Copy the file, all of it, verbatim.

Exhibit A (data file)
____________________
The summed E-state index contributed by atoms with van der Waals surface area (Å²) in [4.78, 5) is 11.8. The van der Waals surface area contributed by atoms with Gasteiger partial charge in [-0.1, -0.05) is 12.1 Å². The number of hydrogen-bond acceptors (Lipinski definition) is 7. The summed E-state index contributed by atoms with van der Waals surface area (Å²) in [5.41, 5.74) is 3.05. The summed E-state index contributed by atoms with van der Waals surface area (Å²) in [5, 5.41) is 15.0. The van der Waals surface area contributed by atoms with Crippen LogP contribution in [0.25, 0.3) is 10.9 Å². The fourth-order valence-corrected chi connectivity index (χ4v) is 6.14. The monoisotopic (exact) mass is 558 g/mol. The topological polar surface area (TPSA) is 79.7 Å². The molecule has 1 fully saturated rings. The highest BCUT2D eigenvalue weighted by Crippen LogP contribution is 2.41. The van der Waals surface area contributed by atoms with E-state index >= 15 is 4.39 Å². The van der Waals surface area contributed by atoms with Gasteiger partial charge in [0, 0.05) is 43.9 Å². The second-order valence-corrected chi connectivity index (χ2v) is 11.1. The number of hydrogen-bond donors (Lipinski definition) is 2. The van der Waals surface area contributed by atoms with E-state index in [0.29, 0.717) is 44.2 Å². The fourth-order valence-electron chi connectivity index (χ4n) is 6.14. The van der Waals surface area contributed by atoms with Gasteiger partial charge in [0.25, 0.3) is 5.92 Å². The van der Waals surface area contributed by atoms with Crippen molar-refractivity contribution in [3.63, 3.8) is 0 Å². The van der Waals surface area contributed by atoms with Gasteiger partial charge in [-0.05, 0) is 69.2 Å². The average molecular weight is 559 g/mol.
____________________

The summed E-state index contributed by atoms with van der Waals surface area (Å²) in [4.78, 5) is 11.8. The van der Waals surface area contributed by atoms with Gasteiger partial charge in [-0.1, -0.05) is 12.1 Å². The number of hydrogen-bond acceptors (Lipinski definition) is 7. The summed E-state index contributed by atoms with van der Waals surface area (Å²) in [5.41, 5.74) is 3.05. The summed E-state index contributed by atoms with van der Waals surface area (Å²) in [5, 5.41) is 15.0. The van der Waals surface area contributed by atoms with Crippen LogP contribution in [0.25, 0.3) is 10.9 Å². The fourth-order valence-corrected chi connectivity index (χ4v) is 6.14. The monoisotopic (exact) mass is 558 g/mol. The topological polar surface area (TPSA) is 79.7 Å². The molecule has 1 fully saturated rings. The highest BCUT2D eigenvalue weighted by Crippen LogP contribution is 2.41. The van der Waals surface area contributed by atoms with E-state index >= 15 is 4.39 Å². The van der Waals surface area contributed by atoms with Gasteiger partial charge in [0, 0.05) is 43.9 Å². The second-order valence-corrected chi connectivity index (χ2v) is 11.1. The number of hydrogen-bond donors (Lipinski definition) is 2. The van der Waals surface area contributed by atoms with E-state index in [0.29, 0.717) is 44.2 Å². The fourth-order valence-electron chi connectivity index (χ4n) is 6.14. The van der Waals surface area contributed by atoms with Gasteiger partial charge in [0.25, 0.3) is 5.92 Å². The van der Waals surface area contributed by atoms with Crippen molar-refractivity contribution in [3.63, 3.8) is 0 Å². The van der Waals surface area contributed by atoms with Gasteiger partial charge in [-0.05, 0) is 69.2 Å². The average molecular weight is 559 g/mol.